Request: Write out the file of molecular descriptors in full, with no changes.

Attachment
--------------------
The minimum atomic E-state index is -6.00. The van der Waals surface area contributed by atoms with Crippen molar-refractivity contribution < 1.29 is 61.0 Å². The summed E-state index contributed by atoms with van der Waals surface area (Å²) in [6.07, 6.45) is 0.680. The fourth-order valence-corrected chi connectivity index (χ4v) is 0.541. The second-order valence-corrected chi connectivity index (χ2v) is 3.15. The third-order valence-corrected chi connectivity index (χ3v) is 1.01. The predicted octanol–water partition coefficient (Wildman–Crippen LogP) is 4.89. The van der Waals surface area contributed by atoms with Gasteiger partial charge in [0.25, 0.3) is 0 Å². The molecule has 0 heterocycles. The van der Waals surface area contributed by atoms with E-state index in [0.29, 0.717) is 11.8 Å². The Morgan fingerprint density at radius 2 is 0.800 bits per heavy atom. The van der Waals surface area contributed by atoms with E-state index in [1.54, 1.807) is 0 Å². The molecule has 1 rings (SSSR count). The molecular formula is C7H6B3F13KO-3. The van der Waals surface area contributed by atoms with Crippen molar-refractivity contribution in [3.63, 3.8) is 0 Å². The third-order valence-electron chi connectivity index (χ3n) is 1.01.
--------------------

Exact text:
The minimum atomic E-state index is -6.00. The van der Waals surface area contributed by atoms with Crippen molar-refractivity contribution < 1.29 is 61.0 Å². The summed E-state index contributed by atoms with van der Waals surface area (Å²) in [6.07, 6.45) is 0.680. The fourth-order valence-corrected chi connectivity index (χ4v) is 0.541. The second-order valence-corrected chi connectivity index (χ2v) is 3.15. The third-order valence-corrected chi connectivity index (χ3v) is 1.01. The predicted octanol–water partition coefficient (Wildman–Crippen LogP) is 4.89. The van der Waals surface area contributed by atoms with Gasteiger partial charge in [0.25, 0.3) is 0 Å². The molecule has 0 heterocycles. The van der Waals surface area contributed by atoms with E-state index in [0.29, 0.717) is 11.8 Å². The Morgan fingerprint density at radius 2 is 0.800 bits per heavy atom. The van der Waals surface area contributed by atoms with E-state index in [1.54, 1.807) is 0 Å². The molecule has 1 rings (SSSR count). The molecular formula is C7H6B3F13KO-3. The van der Waals surface area contributed by atoms with Crippen molar-refractivity contribution in [3.63, 3.8) is 0 Å². The third-order valence-electron chi connectivity index (χ3n) is 1.01.